3.2. Remedying the Situation in Order to Never Suffer
Organizational structure is reasonable, the system is perfect, the management is scientific, staffs’ unruly behavior still cannot be completely avoided. If employee misconduct has occurred or cannot be avoided, the organization should take remedial measures to prevent the recurrence of similar acts. Objectively speaking, the various efforts made by the organization to prevent and control employee misconduct are actually the “tuition fees” that organizations must pay during the process of their growth. They are the factors that make the organization from small to big, from weak to strong, from imperfect to gradually perfect, which need pay the cost and price. From the inside of the organization, the organization develops and perfects constantly in the game with the staff. To some extent, the unruly behavior of employees is also an indispensable catalyst for the healthy growth of the organization, and is one of the driving forces for the development of the organization.
3.3. Strict Regulations and Heavy Punishment on Offenders
Employees’ misconduct will seriously damage the interests of employers and customers, and even harm the interests of the government and the public. Therefore, the organization must have strict rules and regulations and severely punish employees for misconduct, such as demotion, salary reduction, dismissal and even prosecution, in order to raise the costs and price of employee misconduct. Because judging from the cost-benefit relationship, employee misconduct is a typical self-interest behavior, for employees, who get benefits; misconduct time, tools, efforts, fear, and punishment, etc., are the cost and price of misconduct. If the benefits of misconduct are greater than their costs and are profitable, the incidence of misconduct is inevitable; if the profits of proceeds are less than its cost, or the balance of payments is unprofitable, then the probability of misconduct will be much greater reduced, or even basically eliminated. Therefore, an important measure to reduce or even avoid misconduct is to formulate a strict, rigorous and severe punishment system to raise the costs and price of misconduct as much as possible so that employees will pull back in the face of their own desires and selfish interests.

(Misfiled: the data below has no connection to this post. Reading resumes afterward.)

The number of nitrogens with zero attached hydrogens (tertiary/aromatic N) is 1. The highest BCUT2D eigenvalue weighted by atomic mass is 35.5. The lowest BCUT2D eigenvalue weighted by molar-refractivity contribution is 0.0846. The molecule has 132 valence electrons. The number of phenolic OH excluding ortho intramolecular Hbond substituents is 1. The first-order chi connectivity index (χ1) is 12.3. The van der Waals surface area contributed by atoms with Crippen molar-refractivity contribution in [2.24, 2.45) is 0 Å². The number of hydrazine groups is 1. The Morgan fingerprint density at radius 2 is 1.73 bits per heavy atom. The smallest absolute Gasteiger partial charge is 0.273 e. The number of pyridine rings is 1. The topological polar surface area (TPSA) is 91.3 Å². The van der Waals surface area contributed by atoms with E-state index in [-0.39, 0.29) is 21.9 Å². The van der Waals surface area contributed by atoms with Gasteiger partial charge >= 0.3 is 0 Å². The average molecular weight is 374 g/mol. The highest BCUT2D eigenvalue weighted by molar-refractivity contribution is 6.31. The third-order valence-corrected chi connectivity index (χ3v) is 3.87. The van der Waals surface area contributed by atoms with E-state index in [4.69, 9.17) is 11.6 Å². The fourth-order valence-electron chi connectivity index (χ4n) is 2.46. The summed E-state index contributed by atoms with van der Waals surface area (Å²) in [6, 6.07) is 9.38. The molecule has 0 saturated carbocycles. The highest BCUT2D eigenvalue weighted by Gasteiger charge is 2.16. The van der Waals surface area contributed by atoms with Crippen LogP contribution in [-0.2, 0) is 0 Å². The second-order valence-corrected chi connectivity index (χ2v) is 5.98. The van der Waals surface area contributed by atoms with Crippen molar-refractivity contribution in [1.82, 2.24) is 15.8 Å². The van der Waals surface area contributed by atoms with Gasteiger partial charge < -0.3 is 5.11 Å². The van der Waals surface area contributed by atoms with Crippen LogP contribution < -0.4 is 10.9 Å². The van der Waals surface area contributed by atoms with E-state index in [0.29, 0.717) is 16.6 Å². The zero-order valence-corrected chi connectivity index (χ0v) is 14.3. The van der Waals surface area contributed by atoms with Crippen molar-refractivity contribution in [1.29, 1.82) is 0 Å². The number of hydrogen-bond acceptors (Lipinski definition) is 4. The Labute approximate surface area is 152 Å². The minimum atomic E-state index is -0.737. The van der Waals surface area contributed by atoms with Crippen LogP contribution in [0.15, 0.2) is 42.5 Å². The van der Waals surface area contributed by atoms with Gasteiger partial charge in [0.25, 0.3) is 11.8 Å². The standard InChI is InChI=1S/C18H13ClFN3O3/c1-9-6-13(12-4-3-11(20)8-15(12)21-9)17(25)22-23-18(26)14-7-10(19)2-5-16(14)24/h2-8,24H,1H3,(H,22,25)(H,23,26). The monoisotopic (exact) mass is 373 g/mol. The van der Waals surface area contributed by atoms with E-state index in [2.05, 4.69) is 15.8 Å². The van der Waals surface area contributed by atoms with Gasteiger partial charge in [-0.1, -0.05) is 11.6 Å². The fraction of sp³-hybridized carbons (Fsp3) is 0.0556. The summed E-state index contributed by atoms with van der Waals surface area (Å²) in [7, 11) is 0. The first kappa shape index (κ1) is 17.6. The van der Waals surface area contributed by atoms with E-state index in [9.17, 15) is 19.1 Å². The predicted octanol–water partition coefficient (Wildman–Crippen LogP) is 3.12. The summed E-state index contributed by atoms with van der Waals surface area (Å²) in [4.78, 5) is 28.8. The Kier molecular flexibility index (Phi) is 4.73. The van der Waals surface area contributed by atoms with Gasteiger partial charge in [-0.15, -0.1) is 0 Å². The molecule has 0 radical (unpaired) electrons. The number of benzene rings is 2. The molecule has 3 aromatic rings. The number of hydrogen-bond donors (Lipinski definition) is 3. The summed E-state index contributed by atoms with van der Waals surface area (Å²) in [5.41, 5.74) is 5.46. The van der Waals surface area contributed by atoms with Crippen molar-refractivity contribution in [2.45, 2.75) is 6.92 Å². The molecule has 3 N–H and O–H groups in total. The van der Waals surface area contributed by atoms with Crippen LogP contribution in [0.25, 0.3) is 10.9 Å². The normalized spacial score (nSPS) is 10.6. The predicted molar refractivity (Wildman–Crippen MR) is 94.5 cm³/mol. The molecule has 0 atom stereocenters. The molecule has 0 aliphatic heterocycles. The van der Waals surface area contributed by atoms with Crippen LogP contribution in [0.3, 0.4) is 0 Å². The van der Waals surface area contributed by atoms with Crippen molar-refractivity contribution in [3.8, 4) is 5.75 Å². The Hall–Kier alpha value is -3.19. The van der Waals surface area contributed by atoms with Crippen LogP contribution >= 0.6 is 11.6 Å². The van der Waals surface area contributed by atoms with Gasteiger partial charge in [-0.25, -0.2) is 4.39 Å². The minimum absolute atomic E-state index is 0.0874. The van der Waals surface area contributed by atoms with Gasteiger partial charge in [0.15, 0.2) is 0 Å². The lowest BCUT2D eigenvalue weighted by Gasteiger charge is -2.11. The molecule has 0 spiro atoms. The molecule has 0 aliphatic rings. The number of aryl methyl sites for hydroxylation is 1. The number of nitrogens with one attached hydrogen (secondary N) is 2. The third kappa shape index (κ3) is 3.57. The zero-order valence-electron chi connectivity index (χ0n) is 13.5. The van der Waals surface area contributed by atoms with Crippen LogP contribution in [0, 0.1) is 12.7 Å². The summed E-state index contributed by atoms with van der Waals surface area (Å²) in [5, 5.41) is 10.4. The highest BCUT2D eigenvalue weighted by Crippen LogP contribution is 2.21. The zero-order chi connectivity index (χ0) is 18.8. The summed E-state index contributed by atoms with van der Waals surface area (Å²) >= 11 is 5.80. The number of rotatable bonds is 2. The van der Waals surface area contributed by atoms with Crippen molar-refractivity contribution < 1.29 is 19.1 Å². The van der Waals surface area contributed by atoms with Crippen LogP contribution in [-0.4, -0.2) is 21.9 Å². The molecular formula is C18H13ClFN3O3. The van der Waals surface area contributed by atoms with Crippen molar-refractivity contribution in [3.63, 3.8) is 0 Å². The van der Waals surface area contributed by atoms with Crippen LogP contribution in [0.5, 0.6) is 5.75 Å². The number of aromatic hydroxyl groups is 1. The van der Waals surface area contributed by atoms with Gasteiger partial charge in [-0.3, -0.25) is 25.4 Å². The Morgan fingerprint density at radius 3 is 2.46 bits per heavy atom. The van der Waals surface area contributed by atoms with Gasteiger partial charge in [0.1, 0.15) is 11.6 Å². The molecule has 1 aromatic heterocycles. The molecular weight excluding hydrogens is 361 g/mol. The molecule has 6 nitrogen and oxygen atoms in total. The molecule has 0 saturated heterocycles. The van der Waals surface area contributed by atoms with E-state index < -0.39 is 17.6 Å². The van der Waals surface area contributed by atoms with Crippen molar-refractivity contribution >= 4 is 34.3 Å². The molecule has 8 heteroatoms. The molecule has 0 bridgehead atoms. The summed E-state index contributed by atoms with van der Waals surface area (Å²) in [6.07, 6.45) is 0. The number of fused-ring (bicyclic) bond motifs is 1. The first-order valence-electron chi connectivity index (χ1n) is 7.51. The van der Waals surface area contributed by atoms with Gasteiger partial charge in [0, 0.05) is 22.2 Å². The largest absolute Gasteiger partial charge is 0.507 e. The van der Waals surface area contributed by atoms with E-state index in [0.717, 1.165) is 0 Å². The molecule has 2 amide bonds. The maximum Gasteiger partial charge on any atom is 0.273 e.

3.4. The Correct Guidance and Reasonable Vent
The starting point for most employees’ misconduct is undoubtedly self-serving, but some of the misconduct is out of anger or dissatisfaction as a means of combating retaliation against employers, companies, institutions and even government and society. For example, some employees deliberately damage the machinery and equipment of a unit and deliberately waste resources such as water, electricity and other raw materials on purpose and deliberately destroy the country’s roads, cables and other facilities. Such misconduct has been detrimental to the public. Most of its motives are out of anger and revenge in order to vent its pressure and dissatisfaction. Catharsis is an important way to relieve stress and frustration, but catharsis must be reasonable. If it is in violation of the unit rules and regulations, morality and law, which is beneficial to their own advantage, and harmful to the public, such catharsis should be avoided. Therefore, it is very important not to violate the law, not to violate the morals, not to harm oneself and others, and to give ventures in a timely, appropriate and reasonable manner. Due to their dissatisfaction, employees may get the pressure and frustration if they can be properly vent, the incidence of misconduct can be greatly reduced.
3.5. Corporate Culture, Moisten Things without Sound
Corporate culture has a profound impact on employees’ thinking patterns and behaviors. A healthy and progressive corporate culture will guide employees forward and make employees and enterprises grow together. On the contrary, an unhealthy and negative corporate culture may lead to disorganization, chaotic management and frequent misconduct. Distortion of corporate culture is an important reason for employee misconduct. Many enterprises do not attach importance to the building of enterprise culture, or sloganization, politicization, rigidity, visualization of the corporate culture, cannot fundamentally have a positive impact on the concept and behavior of employees. Some companies even promote negative and unhealthy corporate culture to employees, such as encouraging employees to fake, cheating customers, dishonesty and so on. Many enterprises also listen to the unethical behavior such as sewage disposal and harm to public interest. Some enterprises are unwilling to be responsible for injuries or accidents and even leave employees out of work. Such a corporate culture often leads to the frequent occurrence of staff misconduct. Therefore, to create a true, healthy and standard corporate culture is necessary, so as to achieve the effective management of national laws and regulations, social ethics, corporate regulations, corporate culture of the four in one. From top to bottom, from the inside to the outside, this can help to avoid employee misconduct as much as possible by the reasonable, standardized, accurate and effective restrict and guide of the behavior of enterprises and employees.
Employees’ misconduct will seriously damage the interests of the organization, customers and even the government and society. Corresponding management measures should be taken to avoid, prevent and mitigate the misconduct as much as possible to create favorable conditions for the normal operation of the organization.
 Sampson, S. L. (1987). The Second Economy of the Soviet Union and Eastern Europe. The Annals of the American Academy of Political and Social Science, 493, 120-136.